It forms dense colonies smothering native plants and preventing regeneration. Climbing asparagus kills host plants by smothering or ring barking. It is a fast growing rapid coloniser and covers the forest floor preventing re-growth of native seedlings and native ground cover. Arum lily smothers ground cover, preventing regeneration of native flora. All parts of this plant are poisonous to humans, pets and livestock. 4. 1. Result monitoring Result monitoring of this project include: • Changes in the extent and vigour of various weed species in the reserve. • Changes in the extent and vigour of introduced weed species in the reserve. . 2. Outcome monitoring Outcome monitoring of this project would be • Changes in the abundance and condition of native plants. • Changes in the extent and vigour of wetland native plant communities. • Changes and abundance for each salt marsh communities. • Presence and abundance of native animals in the reserve. Data for potential indicators such as relative abundance and distribution of selected indicator species compared to historic and current baseline and the extent of indigenous vegetation compared to historic and current baseline could be stored using the above monitoring results. . 3. Graphs of the weed monitoring The following graphs were created from the spread sheets which were used to enter species density of the 20 x 20m monitoring plot. (Appendix 1) 4. 3. 1. Graph of elaeagnus density in the plot area before the weed control Date: 1 May 2010 [pic] 4. 3. 2. Graph of elaeagnus density in the plot area after the weed control Date: 22 May 2010 [pic] 4. 3. 3. Graph of weed density in the plot area before the weed control Date: 1 May 2010 [pic] 4. 3. 4. Graph of weed density in the plot area after the weed control Date: 22 May 2010 [pic] 5. Conclusions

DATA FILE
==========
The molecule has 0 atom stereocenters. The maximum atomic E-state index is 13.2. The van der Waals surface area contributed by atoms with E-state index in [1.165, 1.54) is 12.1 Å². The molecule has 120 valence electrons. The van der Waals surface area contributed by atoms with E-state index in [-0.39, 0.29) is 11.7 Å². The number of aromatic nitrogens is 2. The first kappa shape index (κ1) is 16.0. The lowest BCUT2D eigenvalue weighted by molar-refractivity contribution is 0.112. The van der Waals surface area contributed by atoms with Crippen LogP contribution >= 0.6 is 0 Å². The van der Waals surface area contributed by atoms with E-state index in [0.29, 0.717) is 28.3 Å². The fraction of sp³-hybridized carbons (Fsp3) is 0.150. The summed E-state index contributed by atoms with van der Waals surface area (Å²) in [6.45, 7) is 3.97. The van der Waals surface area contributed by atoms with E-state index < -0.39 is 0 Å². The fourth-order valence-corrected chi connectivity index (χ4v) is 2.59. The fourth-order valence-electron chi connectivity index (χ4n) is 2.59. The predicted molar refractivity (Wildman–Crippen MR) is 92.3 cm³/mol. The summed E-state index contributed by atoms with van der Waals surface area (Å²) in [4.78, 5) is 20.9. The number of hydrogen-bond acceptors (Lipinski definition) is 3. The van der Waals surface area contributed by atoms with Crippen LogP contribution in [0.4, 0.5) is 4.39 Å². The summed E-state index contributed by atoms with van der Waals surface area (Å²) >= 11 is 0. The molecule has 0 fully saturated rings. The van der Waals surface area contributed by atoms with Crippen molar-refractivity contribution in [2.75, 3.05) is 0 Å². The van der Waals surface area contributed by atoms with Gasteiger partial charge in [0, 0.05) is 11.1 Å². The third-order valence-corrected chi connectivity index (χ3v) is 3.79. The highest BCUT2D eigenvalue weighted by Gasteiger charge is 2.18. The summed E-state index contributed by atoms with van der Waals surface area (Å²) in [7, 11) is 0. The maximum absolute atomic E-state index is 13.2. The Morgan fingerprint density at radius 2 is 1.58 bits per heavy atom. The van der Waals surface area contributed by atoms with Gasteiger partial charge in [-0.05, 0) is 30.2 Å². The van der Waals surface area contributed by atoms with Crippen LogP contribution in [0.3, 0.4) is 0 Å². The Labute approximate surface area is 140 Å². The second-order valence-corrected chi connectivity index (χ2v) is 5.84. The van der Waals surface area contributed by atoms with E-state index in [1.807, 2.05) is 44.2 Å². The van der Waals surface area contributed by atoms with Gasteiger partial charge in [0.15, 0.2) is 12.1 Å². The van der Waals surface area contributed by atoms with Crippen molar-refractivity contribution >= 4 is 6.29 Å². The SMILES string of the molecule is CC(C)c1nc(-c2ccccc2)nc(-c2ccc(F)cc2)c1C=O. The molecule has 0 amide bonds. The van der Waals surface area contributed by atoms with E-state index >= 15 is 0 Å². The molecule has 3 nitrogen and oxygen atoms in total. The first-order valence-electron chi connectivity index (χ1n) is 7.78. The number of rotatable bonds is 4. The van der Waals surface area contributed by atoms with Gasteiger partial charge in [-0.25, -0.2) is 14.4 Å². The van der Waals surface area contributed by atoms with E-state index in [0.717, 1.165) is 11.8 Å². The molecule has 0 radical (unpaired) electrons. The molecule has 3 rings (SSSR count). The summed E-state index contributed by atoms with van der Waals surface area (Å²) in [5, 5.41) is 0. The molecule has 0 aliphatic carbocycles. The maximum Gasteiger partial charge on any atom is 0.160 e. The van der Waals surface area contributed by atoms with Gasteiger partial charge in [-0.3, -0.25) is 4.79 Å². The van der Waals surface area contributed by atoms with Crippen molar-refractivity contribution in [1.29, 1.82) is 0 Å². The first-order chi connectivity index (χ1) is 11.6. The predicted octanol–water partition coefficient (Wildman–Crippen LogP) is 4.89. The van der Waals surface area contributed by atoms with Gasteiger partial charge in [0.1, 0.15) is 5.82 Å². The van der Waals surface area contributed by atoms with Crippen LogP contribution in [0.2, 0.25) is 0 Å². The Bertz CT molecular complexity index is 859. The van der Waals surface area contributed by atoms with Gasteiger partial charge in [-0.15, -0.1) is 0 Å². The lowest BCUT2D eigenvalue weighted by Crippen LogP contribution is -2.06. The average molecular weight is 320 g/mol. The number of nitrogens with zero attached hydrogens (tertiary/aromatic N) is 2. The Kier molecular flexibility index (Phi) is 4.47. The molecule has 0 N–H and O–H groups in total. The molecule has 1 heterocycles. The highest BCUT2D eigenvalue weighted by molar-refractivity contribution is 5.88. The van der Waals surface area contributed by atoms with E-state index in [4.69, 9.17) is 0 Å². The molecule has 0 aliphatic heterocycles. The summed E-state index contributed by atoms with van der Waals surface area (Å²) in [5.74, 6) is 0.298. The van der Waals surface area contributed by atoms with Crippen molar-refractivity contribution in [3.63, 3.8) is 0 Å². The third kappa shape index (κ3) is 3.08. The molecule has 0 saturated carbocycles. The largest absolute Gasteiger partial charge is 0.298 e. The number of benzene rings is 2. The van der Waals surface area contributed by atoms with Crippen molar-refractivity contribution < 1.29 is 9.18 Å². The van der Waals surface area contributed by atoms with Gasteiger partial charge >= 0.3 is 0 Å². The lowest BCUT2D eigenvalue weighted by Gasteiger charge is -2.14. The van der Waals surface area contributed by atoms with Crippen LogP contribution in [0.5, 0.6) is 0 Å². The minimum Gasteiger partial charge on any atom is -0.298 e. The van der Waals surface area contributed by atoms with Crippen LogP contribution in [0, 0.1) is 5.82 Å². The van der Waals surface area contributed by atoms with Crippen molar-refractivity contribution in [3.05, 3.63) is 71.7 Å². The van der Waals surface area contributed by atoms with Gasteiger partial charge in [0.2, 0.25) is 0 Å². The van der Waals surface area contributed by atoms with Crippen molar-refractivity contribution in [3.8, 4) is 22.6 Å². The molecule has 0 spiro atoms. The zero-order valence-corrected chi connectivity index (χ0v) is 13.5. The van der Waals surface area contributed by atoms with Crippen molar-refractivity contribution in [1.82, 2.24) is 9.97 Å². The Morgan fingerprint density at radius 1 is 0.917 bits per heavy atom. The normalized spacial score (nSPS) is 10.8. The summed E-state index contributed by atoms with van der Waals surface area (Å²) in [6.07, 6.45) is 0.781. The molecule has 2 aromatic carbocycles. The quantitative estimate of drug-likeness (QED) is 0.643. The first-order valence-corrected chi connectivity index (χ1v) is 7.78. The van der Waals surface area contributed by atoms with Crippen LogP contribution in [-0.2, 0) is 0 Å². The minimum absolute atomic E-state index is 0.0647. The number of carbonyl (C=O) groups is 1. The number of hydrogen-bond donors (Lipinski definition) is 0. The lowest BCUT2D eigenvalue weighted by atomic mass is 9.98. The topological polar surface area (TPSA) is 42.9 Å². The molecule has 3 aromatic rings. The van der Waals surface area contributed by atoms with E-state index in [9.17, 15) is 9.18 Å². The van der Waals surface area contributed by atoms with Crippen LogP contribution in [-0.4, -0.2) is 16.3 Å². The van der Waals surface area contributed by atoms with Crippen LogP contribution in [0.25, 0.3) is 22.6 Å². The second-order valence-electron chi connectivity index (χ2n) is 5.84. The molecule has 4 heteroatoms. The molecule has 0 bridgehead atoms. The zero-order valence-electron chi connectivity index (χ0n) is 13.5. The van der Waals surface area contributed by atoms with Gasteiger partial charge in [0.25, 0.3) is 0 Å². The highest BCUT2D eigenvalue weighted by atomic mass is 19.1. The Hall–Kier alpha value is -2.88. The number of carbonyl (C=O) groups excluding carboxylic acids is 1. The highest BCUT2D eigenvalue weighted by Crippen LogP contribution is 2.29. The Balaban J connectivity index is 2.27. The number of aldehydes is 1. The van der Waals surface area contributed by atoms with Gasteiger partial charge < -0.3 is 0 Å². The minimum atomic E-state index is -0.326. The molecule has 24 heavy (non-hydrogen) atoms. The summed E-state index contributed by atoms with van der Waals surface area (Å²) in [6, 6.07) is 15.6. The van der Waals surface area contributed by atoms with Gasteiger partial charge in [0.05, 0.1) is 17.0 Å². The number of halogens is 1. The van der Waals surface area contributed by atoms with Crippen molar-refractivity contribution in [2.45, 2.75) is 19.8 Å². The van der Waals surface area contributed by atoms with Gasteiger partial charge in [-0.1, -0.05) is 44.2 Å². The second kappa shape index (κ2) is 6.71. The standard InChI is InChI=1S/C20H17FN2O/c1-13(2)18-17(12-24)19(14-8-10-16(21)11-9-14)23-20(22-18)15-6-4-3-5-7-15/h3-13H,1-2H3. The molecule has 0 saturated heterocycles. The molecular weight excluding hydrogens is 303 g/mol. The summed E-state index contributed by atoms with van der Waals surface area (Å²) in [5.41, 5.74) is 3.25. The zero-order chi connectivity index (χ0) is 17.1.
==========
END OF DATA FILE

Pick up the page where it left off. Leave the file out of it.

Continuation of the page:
Auckland’s varied topography, geology and climates have helped to give rise to high levels of weed diversity. Attempts to eradicate widespread weeds are unlikely to be feasible, although there are benefits in controlling these pests in areas of high conservation value. Tuff Crater’s vegetation is one of a four remnants of once broadleaved forest on volcanic tuff crater soils in North Shore (North Shore City, 2005, p. 4). It is vital to protect and enhance the reserve as unique native plants, ecologically significant intertidal mangrove communities and indigenous salt marsh communities are contained within the crater.